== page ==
Singaporeans headed to the polls Friday in the city-state’s first contested presidential election in more than a decade, a vote being closely watched as an indication of support for the ruling party after a rare spate of political scandals.
The president’s role is largely ceremonial, but there are stringent requirements for the position, which formally oversees the city’s accumulated financial reserves and holds the power to veto certain measures and approve anti-graft probes.
While the presidency is a non-partisan post under the constitution, political lines were already drawn ahead of the election to replace incumbent Halimah Yacob, who ran unopposed for her six-year term in 2017.
The prime minister runs the city-state’s government, currently Lee Hsien Loong of the People’s Action Party (PAP), which has ruled Singapore continuously since 1959.
Observers said the vote could indicate the level of PAP support ahead of general elections due in 2025 or discontent after recent scandals, including a corruption probe into the transport minister and the resignations of two PAP legislators over an affair.
“What we want is a prosperous Singapore,” self-employed worker Patrick Low, 70, told AFP after casting his vote.
Long orderly lines snaked from polling centres absent the raucous environment that can accompany elections in other countries, where supporters chant or distribute flyers to lobby for last-minute votes.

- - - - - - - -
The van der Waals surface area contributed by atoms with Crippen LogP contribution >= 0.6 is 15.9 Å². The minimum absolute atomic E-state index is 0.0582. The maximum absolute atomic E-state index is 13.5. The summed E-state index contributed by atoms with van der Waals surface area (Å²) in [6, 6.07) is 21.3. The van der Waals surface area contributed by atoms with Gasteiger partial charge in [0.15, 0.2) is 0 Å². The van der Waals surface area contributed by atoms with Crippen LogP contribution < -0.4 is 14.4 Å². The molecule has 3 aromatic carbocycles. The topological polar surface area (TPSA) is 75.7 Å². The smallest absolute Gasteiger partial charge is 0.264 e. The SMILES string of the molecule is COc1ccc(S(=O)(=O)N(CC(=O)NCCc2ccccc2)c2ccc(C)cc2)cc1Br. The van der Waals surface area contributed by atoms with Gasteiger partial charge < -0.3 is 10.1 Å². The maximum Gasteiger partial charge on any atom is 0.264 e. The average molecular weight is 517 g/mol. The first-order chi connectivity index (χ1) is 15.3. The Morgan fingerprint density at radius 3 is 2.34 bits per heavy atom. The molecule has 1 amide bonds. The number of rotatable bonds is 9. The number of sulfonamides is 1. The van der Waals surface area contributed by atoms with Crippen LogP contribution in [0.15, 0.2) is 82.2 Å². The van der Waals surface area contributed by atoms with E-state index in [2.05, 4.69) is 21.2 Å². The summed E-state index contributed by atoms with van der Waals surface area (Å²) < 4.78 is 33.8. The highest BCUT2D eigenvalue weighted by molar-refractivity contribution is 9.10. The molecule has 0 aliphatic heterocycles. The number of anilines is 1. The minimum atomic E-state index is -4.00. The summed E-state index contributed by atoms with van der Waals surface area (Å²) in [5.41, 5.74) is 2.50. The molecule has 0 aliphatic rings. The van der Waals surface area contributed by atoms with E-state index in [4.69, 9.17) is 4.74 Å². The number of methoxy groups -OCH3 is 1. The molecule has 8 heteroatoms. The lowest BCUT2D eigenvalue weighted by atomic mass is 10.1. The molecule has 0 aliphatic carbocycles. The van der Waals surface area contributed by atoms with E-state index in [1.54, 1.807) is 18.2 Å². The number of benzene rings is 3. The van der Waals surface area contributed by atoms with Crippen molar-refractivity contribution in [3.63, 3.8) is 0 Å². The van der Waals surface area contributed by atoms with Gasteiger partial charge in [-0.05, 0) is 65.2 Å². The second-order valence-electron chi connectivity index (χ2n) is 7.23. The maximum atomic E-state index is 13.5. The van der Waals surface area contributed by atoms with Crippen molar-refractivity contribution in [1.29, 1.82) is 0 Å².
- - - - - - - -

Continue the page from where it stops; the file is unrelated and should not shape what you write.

The frontrunner is former deputy prime minister and finance minister Tharman Shanmugaratnam, a long-time PAP stalwart before he resigned ahead of his candidacy.
The 66-year-old economist is widely perceived as having the government’s backing and was questioned about his independence during the campaign.
Another candidate, former insurance executive Tan Kin Lian, 75, has gained the support of several opposition leaders.
The third contender, Ng Kok Song, 75, is the former chief investment officer of Singapore sovereign wealth fund GIC, which manages the country’s foreign reserves.
The vote will have no exit polls before a result is announced late Friday night.
“The presidential election is increasingly being treated as a general election,” said Mustafa Izzuddin, a political analyst with consultancy Solaris Strategies Singapore.
“An increase in protest voting is anticipated due to vacillating ground sentiments vis-a-vis the ruling government.”
The PAP was recently rocked by political scandals, a rarity in a city that has capitalised on its reputation for clean government to become an international hub for an array of industries like finance and aviation.
The PAP suffered its worst-ever election performance in 2020 but maintained its more than two-thirds majority.
Voting is compulsory for Singapore’s more than 2.7 million eligible citizens. Those who do not vote without a valid reason risk being struck from the voters’ list.
Singapore requires presidential candidates to have served either as a senior civil servant or the chief executive of a company with shareholder equity of at least 500 million Singaporean dollars ($370 million).
Perhaps the president’s most crucial function is to serve as a custodian of Singapore’s financial reserves, which can only be drawn upon in exceptional circumstances, such as the Covid-19 pandemic and the 2009 global financial crisis.
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